Sunday, June 21, 2009

New Custom Card : 1966 Philadelphia Brian Piccolo

I have completed my second (and final) football-card-that-never-was of 1960s Bears running back Brian Piccolo.

For this card, I chose a photo that appears to have been taken in the same session as the picture that Topps actually used on Piccolo's only "real" football card, in the 1969 Topps set.

I put the photo into the context of a 1966 Philadelphia Gum Co. card. I could have used the 1966 Topps "television" style format, but in 1966, Topps only had the license to produce cards for the American Football League players; Philadelphia had the contract for the NFL.

In making custom cards utilizing designs of the classic baseball and football cards of the past, I have found the easiest way to create my template is to scan an actual card from the desired set.

Generally a low-grade common card will do for that purpose. I often chose a card from the same team as the one I'm going to make, so I have correct team logos, color schemes, or whatever else might be a team variable in a particular set.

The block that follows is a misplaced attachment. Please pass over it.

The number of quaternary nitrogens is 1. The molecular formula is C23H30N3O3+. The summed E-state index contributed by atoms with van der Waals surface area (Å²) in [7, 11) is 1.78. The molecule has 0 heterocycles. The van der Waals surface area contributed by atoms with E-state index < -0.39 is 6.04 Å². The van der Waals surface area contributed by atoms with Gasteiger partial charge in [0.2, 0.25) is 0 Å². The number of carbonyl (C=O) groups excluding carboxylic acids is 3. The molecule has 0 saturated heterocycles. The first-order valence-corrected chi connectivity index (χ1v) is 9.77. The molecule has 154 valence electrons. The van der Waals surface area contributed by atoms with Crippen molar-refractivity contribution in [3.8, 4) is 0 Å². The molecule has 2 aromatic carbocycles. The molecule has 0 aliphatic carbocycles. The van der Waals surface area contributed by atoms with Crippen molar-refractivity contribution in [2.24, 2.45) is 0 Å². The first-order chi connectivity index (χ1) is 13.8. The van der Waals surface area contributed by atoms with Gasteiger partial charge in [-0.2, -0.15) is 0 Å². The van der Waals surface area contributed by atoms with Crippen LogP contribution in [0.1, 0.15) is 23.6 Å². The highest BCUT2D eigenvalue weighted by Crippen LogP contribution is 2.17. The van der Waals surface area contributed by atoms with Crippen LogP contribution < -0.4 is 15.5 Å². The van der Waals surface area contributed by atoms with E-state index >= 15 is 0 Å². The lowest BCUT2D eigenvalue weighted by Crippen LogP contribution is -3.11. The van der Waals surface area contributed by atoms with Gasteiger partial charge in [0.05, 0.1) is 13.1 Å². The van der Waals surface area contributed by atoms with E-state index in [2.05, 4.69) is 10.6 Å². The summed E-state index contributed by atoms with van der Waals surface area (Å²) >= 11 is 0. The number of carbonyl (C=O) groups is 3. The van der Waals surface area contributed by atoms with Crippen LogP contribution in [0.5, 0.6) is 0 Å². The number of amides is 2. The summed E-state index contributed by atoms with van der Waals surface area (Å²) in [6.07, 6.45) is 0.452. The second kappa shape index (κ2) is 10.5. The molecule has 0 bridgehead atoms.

That's one of the advantages of living in the internet age, I can shop for an examplar card on eBay, or one of several sites that specialize in the selling "commons," and have what I need in a few days or a week.

I scan the card I use for my model at 300 dots-per-inch, and then spend a lot of time cleaning up the resulting image. Because vintage cards were printed in a four-color offset process, the registration between the colors on the finished card was not always perfect, so I use my PhotoShop Elements program to clean things up. While this can easily take several hours per card, for me it is an enjoyable part of the card-creation process. This is, after all, my hobby, and I want to be extra particular (anal, actually) in how the card will appear when all is said and done, it is my choice.

Here's an example of my clean-up efforts. The NFL logo shield at left is the way it appeared on the Jhonny Unitas card I scanned as my model. You can see the red and yellow ink are slightly off-register and the stars are fuzzy. By moving hundreds (thousands?) of individual pixels around I was able to create a much crisper image for my Piccolo card.

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